A New Jersey state appeals court recently reversed the trial court’s summary judgment ruling in the consolidated Accutane litigation, reviving more than 2,000 cases. The Accutane Plaintiffs allege that Hoffman-LaRoche Ltd. (Roche) did not warn them that taking the acne medication could cause them to develop Crohn’s disease.

In February 2015, after several years of litigation, the trial court granted Roche’s motion to bar Plaintiffs’ experts from testifying that Accutane can cause Crohn’s disease, finding that their methodologies were scientifically unreliable and inadmissible. In its 2015 order, the trial court described one of the Plaintiffs’ experts as an “expert on a mission” and also stated the Plaintiffs were “cherry picking” evidence. The following May, the trial court dismissed all 2,076 claims.

This appellate decision affirms the vital role of the jury to weigh the credibility of expert witnesses. The appellate court found that the trial court went beyond its gatekeeping function and that the experts’ testimony should not have been excluded simply because they emphasized different evidence and produced different conclusions than Defense experts. Plaintiffs’ experts were not “cherry picking” evidence when they provided well-explained scientific reasons for analyzing the evidence differently from their Defense counterparts. The judge’s role is not to determine which set of experts produce the most plausible opinion, but only to ensure that expert testimony presented in court is based on sound scientific principles.

In New Jersey, the standard by which a court is to assess the admissibility of scientific opinions is governed by a modification of the Frye standard, as decided by the New Jersey courts in Landrigan v. Celotex Corp. and Kemp v. State of New Jersey. Following a Kemp hearing, which in New Jersey refers to a hearing in which the court hears arguments related to the admissibility of expert testimony, Judge Nelson C. Johnson barred two of the Plaintiffs’ experts from offering certain crucial opinions.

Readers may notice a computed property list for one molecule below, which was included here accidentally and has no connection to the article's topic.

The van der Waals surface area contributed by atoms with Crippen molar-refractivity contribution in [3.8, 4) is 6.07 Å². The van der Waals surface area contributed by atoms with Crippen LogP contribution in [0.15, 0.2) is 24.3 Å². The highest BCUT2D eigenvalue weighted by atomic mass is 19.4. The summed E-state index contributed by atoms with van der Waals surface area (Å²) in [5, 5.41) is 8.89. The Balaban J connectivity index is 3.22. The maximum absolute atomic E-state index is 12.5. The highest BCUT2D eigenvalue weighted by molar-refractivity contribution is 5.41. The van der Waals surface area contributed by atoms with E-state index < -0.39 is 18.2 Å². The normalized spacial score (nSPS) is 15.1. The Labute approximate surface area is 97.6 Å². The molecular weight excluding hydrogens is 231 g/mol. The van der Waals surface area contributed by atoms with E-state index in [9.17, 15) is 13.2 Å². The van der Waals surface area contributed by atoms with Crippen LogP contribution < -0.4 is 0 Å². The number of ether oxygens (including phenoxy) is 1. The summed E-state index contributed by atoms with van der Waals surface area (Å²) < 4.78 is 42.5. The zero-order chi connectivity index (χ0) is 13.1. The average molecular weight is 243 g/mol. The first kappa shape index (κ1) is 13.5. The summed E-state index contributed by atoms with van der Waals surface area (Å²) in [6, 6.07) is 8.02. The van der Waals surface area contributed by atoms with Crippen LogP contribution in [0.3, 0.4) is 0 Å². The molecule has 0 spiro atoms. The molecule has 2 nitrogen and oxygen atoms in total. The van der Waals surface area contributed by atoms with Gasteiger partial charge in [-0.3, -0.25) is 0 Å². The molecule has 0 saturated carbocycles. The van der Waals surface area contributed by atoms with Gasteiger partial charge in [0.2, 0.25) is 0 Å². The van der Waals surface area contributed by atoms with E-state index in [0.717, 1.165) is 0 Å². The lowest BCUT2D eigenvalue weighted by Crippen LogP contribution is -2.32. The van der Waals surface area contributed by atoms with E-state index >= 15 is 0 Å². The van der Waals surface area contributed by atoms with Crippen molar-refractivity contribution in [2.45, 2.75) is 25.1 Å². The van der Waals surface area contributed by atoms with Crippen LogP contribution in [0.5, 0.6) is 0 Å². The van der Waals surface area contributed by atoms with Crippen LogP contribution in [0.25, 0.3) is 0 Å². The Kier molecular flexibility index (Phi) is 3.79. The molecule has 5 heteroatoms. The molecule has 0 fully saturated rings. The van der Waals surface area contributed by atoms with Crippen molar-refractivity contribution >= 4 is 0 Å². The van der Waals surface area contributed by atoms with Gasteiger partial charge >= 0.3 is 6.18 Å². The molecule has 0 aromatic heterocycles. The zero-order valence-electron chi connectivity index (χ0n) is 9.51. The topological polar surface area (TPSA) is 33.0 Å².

Specifically, the trial court barred Plaintiffs’ experts Dr. David Madigan, a statistician, and Dr. Arthur Asher Kornbluth, a gastroenterologist, from testifying that, 1) the epidemiology studies on which the Defendants relied were flawed and unreliable; and 2) that Accutane can cause Crohn’s disease. The trial court also directed the parties to prepare an order listing the lawsuits affected by the ruling, and subsequently issued an order dismissing the 2,076 cases with prejudice.

In a published opinion, the three-judge appellate panel reversed the trial court’s rulings and stated,

We agree with plaintiffs that the trial court went beyond its gatekeeping function…. The trial court took too narrow a view in determining whether the experts were using accepted scientific methodologies to analyze the evidence, and improperly determined the weight and credibility of the experts’ testimony. Among other things, the judge inappropriately condemned the experts for relying on relevant scientific evidence other than epidemiological studies, despite their plausible explanations for doing so. Consequently, we conclude that the trial court mistakenly exercised discretion in barring the experts’ testimony.

In September 2016, the same New Jersey trial judge, Nelson C. Johnson, similarly excluded expert testimony in a pretrial ruling and dismissed two talcum powder lawsuits. Those cases are now on appeal. Attorneys for Diana Balderrama and Brandi Carl argue that the trial court erred in excluding testimony from Dr. Graham Colditz and Dr. Daniel Cramer, two of the world’s leading cancer researchers, linking talcum powder and ovarian cancer. The appeal filed by Beasley Allen indicates that,

[T]he trial court’s decision to preclude the testimony turns New Jersey’s law of expert admissibility on its head. . .. The court substituted its own judgment for that of the scientists and usurped the role of the jury by holding what was in effect a bench trial on the issue of causation.

Johnson & Johnson had previously lost two talcum powder trials in St. Louis, and a total of three jury verdicts there against Johnson & Johnson totaled $197 million in 2016. In May, a St. Louis Circuit Court jury returned a $110.5 million verdict for a woman claiming use of Shower-to-Shower and Baby Powder products over four decades caused her ovarian cancer. The most recent verdict – amounting to $417 million, the largest ever – was returned by a California jury on Aug. 21. We wrote about the verdict in the Capital Comments Section of this issue.

The Accutane ruling provides some hope for the Ms. Balderrama and Ms. Carl, as the New Jersey appellate court considers their appeal. Hopefully, the decision of the appeals court to reinstate the Accutane cases is an indication of further rulings to come, particularly those related to the admissibility of expert opinions.

Sources: In re: Accutane Litigation, N.J. Super., (App. Div. 2017); FiercePharma; and Law360.com, PR Newswire and In re: Accutane Litigation, Docket No. A-4698-14T1, Superior Court of New Jersey Appellate Division (July 28, 2017)

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